European Pig Producers Did Better Last Year

by 5m Editor
13 April 2012, at 7:36am

EU - European Union farm incomes rose 3.7 per cent last year, according to a new analysis by the European Commission agriculture department.

In the pig sector, high prices until the end of 2011, coupled with a fall in cereal prices, have brought back theoretical producer margins to the five-year average, according to the report, which can be viewed here.

The pig meat sector continued to concentrate in fewer hands and the European sow herd reduced 'slightly', according to the Brussels agriculture department.

According to December-December census data, the European sow herd fell nearly five per cent, so some commentators might question Brussels' use of the description 'slightly'.

The new analysis notes that the increasing trend in production continued in 2011, with the total production up 1.7 per cent.

It says that as regards exports, 2011 was an exceptional year as for the first time in its history, the European Union exported more than 3 billion tonnes of pigmeat, an increase of over 20 per cent against 2010 and representing nearly 12 per cent of the domestic production.

Hong Kong and China became the first export destination (30 per cent of European Union pig meat exports), followed by Russia (27 per cent).

Pig meat imports into the European Union further decreased to 36,000 tonnes, 13 per cent down compared to 2010. Switzerland remained the main origin accounting for almost half of all European Union imports.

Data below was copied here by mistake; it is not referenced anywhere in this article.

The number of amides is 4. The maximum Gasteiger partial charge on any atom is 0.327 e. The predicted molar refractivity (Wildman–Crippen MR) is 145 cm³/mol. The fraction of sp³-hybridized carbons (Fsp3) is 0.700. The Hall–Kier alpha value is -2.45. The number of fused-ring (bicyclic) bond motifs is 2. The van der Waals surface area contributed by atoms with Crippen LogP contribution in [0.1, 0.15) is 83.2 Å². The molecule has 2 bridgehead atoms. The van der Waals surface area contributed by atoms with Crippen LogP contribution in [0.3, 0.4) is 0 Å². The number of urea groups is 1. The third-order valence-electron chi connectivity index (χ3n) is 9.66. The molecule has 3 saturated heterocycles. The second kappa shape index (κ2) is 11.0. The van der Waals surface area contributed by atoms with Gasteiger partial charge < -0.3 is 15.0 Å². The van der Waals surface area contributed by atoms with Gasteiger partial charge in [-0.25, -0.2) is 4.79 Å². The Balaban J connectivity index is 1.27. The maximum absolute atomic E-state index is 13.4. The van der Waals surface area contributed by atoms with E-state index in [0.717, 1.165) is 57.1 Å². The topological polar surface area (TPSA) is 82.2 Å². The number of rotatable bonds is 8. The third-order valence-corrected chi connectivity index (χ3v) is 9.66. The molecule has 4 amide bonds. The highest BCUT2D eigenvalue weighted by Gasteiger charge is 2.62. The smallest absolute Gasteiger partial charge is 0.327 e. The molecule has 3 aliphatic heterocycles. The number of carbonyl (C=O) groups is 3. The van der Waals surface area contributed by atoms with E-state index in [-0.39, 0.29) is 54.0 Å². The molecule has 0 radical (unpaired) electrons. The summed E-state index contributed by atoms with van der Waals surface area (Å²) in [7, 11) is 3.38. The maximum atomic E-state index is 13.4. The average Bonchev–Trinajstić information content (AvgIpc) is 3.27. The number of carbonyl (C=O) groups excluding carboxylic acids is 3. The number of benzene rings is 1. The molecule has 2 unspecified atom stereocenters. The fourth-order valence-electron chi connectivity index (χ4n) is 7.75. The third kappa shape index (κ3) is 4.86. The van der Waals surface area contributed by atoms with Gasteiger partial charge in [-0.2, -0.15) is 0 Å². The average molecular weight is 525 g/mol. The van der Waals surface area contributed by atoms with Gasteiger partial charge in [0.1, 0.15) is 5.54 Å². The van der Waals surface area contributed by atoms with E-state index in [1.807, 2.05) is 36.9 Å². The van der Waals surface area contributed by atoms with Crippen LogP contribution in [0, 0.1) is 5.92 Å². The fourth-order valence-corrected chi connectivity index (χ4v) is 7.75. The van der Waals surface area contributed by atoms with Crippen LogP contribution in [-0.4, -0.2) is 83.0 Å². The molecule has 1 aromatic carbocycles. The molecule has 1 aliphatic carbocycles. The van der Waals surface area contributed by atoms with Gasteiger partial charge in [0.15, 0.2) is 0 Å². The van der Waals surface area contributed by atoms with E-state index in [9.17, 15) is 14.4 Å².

Pig meat consumption is estimated to have remained stable last year.

The 2011 European Union average carcass price at 153.2 euros/100kg ( 3126/100kg) was 13 euros/100kg ( 310.70/100kg) more than the year before.

Aid for private storage was introduced for a period of three weeks in February 2011 to stabilise the market after the dioxin incident in Germany.

The Brussels annual report finds that average European Union farm income across all sectors rose in 2011 for the second year running – after 10 per cent growth in 2010 followed a drop in 2009 – driven by high food prices and a slight fall in labour.

But the rise was tempered by a surge in input prices, with the cost of feedstuffs up 16.9 per cent, fertilisers up 14.7 per cent and energy up 11 per cent.

Prices rose for the majority of crops, particularly for cereals (+18.3 per cent) but also for oilseeds (+15.1 per cent) and protein crops (+11.6 per cent).

Other price hikes were recorded for milk (+9.2 per cent), poultry (+8.5 per cent) and cattle (+8 per cent).